Governor Awards $57 Million In Bike Path Grants To Local Communities
FOR IMMEDIATE RELEASE
September 30, 1999
SPRINGFIELD - Governor George H. Ryan today awarded about $57 million to nearly 80 community bicycle path projects, adding hundreds of miles of trails to Illinois' current park system and expanding recreational opportunities in every part of the state.
"Bike paths, trails and greenways are very popular because families enjoy the outdoors and because they link neighborhoods and communities in all parts of the state," Ryan said. "They offer families a safe place to enjoy the outdoors together."
The Governor's Illinois FIRST program, the Illinois Department of Transportation and the Illinois Department of Natural Resources will generate the funding for the bicycle path projects. Illinois FIRST has 20 projects totaling $4.2 million. IDOT has 37 projects totaling $47.7 million and DNR has projects in 26 communities totaling $3.5 million.
Last year, Ryan pledged to complete the Grand Illinois Trail, a proposed 475-mile network of interconnecting trails linking Lake Michigan to the Mississippi River. Many of the connecting trails are included in the projects for the 2000 budget year. After hiking the Lost Bridge Trail near Springfield in 1998, the Governor noted that the state has numerous opportunities for people to enjoy outdoor recreation.
More than 640 miles of trails have been funded since the bicycle grant program in Illinois was established in 1989. Natural Resources Director Brent Manning said the agency, which administers the program, received 64 applications seeking $7.1 million for bike path projects.
"Local governments recognize the importance of bike trails to their community recreation and transportation improvement plans, making the grant requests very competitive" Manning said.
The grants are available to any local government with statutory authority to acquire and develop land for public recreation. The grants are funded from a percentage of motor vehicle title transfer fees and provide up to 50 percent of an approved project's total cost. Grants to develop bike paths are limited to $200,000. There is no cap for acquisition projects.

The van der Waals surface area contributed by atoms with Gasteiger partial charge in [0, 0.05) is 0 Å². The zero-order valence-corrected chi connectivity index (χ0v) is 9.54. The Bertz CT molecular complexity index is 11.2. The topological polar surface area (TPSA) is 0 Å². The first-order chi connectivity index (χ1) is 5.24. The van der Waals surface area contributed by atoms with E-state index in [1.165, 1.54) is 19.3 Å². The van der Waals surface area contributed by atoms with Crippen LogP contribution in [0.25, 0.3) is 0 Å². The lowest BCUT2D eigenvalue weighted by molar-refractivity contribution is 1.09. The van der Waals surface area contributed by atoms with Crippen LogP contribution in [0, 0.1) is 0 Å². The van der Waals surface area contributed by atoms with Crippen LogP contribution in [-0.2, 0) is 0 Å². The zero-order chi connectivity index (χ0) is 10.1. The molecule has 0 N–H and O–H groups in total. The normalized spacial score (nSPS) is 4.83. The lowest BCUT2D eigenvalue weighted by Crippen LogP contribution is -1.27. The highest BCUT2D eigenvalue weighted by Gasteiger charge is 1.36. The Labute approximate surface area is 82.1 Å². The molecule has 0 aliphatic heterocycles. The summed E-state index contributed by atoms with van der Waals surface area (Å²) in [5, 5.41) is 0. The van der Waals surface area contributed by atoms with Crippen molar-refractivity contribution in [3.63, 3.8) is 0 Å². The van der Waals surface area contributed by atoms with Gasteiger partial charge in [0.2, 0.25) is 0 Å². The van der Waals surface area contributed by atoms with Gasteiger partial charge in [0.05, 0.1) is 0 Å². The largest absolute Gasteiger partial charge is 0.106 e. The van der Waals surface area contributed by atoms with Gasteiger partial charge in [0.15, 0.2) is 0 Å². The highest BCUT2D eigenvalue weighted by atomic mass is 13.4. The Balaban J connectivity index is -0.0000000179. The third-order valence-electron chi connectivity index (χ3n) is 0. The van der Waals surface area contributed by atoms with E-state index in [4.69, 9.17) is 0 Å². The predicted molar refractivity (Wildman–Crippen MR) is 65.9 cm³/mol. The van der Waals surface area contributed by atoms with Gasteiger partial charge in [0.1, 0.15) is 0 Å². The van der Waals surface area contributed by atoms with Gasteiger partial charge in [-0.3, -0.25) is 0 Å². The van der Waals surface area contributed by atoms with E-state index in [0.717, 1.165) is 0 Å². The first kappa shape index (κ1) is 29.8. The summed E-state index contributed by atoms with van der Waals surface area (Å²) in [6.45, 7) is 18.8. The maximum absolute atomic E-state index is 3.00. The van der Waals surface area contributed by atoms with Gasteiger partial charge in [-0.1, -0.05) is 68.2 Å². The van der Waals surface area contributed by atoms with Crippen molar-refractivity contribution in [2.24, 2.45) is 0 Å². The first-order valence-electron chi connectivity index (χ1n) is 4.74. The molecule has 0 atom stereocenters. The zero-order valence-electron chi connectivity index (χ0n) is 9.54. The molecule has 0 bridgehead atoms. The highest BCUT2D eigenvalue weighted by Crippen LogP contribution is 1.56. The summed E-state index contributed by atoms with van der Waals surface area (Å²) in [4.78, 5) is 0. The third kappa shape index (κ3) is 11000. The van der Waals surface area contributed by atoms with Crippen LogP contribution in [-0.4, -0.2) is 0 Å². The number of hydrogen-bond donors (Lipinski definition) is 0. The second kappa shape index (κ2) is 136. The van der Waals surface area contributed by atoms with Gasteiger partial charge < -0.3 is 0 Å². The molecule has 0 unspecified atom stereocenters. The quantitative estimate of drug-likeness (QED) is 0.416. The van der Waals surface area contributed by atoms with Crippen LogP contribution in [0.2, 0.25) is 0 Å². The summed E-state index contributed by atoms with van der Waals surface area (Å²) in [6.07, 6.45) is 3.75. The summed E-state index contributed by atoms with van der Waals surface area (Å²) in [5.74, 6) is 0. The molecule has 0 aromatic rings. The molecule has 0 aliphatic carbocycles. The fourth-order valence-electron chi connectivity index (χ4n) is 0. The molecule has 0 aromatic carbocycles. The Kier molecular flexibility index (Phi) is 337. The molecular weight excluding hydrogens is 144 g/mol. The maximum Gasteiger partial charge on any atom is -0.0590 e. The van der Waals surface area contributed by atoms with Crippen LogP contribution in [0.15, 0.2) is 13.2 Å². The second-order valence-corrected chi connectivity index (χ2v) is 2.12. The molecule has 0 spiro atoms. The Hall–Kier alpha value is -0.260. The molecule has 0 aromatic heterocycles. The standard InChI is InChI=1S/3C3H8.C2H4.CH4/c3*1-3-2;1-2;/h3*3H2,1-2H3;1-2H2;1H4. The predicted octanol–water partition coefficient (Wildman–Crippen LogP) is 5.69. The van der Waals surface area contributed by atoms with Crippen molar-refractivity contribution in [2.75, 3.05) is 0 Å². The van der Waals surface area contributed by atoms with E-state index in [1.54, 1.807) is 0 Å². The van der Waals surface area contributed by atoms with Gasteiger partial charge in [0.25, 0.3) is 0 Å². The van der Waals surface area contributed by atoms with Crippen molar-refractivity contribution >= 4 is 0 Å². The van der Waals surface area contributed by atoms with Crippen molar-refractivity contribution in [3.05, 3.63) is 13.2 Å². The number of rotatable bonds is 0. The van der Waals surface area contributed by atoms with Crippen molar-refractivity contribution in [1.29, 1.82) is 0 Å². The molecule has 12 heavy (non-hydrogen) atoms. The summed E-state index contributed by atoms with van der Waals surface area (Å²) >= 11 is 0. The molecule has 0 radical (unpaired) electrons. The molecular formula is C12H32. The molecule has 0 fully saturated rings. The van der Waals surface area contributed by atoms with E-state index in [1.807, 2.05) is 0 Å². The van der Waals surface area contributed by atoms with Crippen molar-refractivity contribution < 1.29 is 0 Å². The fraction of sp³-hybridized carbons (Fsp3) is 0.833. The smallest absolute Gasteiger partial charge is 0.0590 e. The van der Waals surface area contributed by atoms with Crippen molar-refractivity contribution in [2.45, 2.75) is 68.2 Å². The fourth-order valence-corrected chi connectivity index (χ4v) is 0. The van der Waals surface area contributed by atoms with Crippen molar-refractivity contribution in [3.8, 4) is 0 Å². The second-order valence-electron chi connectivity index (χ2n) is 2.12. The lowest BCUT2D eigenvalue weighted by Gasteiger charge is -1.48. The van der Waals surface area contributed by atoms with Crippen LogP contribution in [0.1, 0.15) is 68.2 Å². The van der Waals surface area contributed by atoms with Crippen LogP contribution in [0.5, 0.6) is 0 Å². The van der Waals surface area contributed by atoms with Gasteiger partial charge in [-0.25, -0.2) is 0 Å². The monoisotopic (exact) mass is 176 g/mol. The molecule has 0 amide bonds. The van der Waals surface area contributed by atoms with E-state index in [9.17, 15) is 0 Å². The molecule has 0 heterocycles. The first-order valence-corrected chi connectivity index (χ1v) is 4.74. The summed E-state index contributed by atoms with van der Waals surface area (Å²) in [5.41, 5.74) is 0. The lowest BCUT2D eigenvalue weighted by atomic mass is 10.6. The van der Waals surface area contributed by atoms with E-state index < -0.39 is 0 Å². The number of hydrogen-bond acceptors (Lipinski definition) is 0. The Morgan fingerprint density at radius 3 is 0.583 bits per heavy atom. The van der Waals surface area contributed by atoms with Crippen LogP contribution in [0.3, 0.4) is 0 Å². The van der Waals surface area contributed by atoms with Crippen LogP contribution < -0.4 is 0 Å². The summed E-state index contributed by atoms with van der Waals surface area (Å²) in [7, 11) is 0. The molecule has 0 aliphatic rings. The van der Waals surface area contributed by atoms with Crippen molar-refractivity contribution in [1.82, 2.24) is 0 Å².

Applications for the next round of bike path grants will be accepted from Jan. 1 through March 1, 2000. Additional information about the program is available from the DNR, Division of Grant Administration, 524 S. Second St., Springfield, IL 62701-1787, or by calling 217/782-7481.
IDOT administers the Illinois Transportation Enhancement Program (ITEP) in cooperation with the DNR, the Illinois Historic Preservation Agency, the Illinois Department of Commerce and Community Affairs and the Capital Development Board. ITEP is a federally funded program designed to support projects that provide facilities beyond the traditional accommodations for cars, trucks and transit, including bike paths, historic transportation structures and roadway beautification projects.
Illinois FIRST is a five-year $12 billion public works program designed to address the state's deteriorating infrastructure Illinois FIRST will fund road and bridge projects, school construction projects, the clean-up of urban brownfields and other environmental hazards, the upgrade of sewer and drinking water systems, and a host other quality of life enhancements including bike path construction.